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Mathematical models of neurons are widely used to improve understanding of neuronal spiking behavior. These models can produce artificial spike trains that resemble actual spiketrain data in important ways, but they are not very easy to apply to the analysis of spiketrain data. Instead, statistical methods based on point process models of spike trains provide a wide range of dataanalytical techniques. Two simplified point process models have been introduced in the literature: the timerescaled renewal process (TRRP) and the multiplicative inhomogeneous Markov interval (mIMI) model. In this article we investigate the extent to which the TRRP and mIMI models are able to fit spike trains produced by stimulusdriven leaky integrateandfire (LIF) neurons. With a constant stimulus the LIF spike train is a renewal process, and the mIMI and TRRP models will describe accurately the LIF spike train variability. With a timevarying stimulus, the probability of spiking under all three of these models depends on both the experimental clock time relative to the stimulus and the time since the previous spike, but it does so differently for the LIF, mIMI, and TRRP models. We assessed the distance between the LIF model and each of the two empirical models in the presence of a timevarying 1 stimulus. We found that while lack of fit of a Poisson model to LIF spiketrain data can be evident even in small samples, the mIMI and TRRP models tend to fit well, and much larger samples are required before there is statistical evidence of lack of fit of either the mIMI or TRRP models. We also found that when the mean of the stimulus varies across time the mIMI model provides a better fit to the LIF data than the TRRP, while when the variance of the stimulus varies across time the TRRP provides the better fit. 1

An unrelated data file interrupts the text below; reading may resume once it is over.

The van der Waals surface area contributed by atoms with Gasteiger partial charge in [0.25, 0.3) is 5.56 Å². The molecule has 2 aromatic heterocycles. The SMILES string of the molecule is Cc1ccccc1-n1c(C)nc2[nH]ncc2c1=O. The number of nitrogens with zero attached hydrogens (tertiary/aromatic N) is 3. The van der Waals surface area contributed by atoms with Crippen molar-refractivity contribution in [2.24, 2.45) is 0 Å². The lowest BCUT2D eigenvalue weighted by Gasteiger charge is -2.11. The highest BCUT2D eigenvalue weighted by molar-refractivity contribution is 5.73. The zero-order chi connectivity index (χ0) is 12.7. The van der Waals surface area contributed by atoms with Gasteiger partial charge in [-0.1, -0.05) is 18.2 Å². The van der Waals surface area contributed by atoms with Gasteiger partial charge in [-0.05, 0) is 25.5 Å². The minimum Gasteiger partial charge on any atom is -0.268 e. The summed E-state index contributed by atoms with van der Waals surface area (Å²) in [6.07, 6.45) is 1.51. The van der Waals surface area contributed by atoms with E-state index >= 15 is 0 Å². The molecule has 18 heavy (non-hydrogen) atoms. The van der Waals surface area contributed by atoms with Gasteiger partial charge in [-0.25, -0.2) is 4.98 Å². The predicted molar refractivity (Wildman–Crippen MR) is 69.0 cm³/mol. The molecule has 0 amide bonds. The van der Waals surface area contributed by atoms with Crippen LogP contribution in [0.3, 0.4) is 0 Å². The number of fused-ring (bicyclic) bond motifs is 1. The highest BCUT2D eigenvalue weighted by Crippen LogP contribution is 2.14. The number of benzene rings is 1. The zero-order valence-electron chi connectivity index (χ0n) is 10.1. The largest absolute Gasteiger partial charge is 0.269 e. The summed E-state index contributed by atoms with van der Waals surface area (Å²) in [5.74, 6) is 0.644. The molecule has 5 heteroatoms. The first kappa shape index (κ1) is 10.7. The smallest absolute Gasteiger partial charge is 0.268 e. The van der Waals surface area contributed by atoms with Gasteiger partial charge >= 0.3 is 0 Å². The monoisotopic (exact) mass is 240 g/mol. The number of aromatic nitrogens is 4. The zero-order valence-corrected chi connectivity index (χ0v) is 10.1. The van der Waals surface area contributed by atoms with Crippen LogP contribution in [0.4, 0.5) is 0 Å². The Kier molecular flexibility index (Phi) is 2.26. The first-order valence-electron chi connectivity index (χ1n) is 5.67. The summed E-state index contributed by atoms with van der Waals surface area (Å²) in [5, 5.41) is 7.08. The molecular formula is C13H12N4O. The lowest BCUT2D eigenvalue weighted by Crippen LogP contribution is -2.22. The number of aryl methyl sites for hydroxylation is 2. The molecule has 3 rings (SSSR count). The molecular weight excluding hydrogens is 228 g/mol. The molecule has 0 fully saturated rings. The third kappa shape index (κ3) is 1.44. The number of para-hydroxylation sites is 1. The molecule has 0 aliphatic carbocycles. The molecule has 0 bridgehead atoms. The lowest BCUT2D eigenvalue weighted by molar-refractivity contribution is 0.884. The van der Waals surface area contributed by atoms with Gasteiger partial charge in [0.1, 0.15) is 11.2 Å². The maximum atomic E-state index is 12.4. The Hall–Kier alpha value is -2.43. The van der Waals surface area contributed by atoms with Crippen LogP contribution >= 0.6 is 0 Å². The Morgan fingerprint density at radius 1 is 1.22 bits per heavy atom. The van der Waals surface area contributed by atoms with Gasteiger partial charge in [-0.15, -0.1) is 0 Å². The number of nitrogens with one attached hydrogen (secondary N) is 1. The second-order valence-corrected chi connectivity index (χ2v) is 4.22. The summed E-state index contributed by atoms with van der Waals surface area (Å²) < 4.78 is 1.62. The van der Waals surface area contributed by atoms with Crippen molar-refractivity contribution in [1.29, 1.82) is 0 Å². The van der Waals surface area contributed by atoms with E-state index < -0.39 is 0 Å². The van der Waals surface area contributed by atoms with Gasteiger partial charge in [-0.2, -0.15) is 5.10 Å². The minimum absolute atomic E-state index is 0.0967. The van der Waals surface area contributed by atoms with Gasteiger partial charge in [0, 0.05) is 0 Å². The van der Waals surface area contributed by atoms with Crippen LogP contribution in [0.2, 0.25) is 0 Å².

Interspike Interval Variability for Balanced Networks With Reversal Potentials for Large Numbers of Inputs
, 2000